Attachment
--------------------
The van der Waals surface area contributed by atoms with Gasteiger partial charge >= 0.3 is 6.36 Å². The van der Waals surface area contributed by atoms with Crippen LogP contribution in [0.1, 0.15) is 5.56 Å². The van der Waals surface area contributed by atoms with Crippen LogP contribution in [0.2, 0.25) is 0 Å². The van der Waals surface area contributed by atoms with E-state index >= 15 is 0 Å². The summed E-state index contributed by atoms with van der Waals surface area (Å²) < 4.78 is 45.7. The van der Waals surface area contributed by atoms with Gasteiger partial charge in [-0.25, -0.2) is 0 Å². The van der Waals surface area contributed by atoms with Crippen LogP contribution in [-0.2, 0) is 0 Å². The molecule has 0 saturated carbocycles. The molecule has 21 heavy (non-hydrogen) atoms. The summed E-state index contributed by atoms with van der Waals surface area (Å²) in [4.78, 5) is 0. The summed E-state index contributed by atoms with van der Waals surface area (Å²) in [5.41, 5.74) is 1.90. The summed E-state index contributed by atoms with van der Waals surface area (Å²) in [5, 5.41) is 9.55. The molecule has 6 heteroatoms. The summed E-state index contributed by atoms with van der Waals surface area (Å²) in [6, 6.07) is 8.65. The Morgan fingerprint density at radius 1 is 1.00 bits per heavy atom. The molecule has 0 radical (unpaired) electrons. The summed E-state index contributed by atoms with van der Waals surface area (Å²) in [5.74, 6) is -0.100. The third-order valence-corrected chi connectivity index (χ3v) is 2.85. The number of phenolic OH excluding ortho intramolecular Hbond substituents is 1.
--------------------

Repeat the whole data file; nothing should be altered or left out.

The van der Waals surface area contributed by atoms with Gasteiger partial charge >= 0.3 is 6.36 Å². The van der Waals surface area contributed by atoms with Crippen LogP contribution in [0.1, 0.15) is 5.56 Å². The van der Waals surface area contributed by atoms with Crippen LogP contribution in [0.2, 0.25) is 0 Å². The van der Waals surface area contributed by atoms with E-state index >= 15 is 0 Å². The summed E-state index contributed by atoms with van der Waals surface area (Å²) < 4.78 is 45.7. The van der Waals surface area contributed by atoms with Gasteiger partial charge in [-0.25, -0.2) is 0 Å². The van der Waals surface area contributed by atoms with Crippen LogP contribution in [-0.2, 0) is 0 Å². The molecule has 0 saturated carbocycles. The molecule has 21 heavy (non-hydrogen) atoms. The summed E-state index contributed by atoms with van der Waals surface area (Å²) in [4.78, 5) is 0. The summed E-state index contributed by atoms with van der Waals surface area (Å²) in [5.41, 5.74) is 1.90. The summed E-state index contributed by atoms with van der Waals surface area (Å²) in [5, 5.41) is 9.55. The molecule has 6 heteroatoms. The summed E-state index contributed by atoms with van der Waals surface area (Å²) in [6, 6.07) is 8.65. The Morgan fingerprint density at radius 1 is 1.00 bits per heavy atom. The molecule has 0 radical (unpaired) electrons. The summed E-state index contributed by atoms with van der Waals surface area (Å²) in [5.74, 6) is -0.100. The third-order valence-corrected chi connectivity index (χ3v) is 2.85. The number of phenolic OH excluding ortho intramolecular Hbond substituents is 1.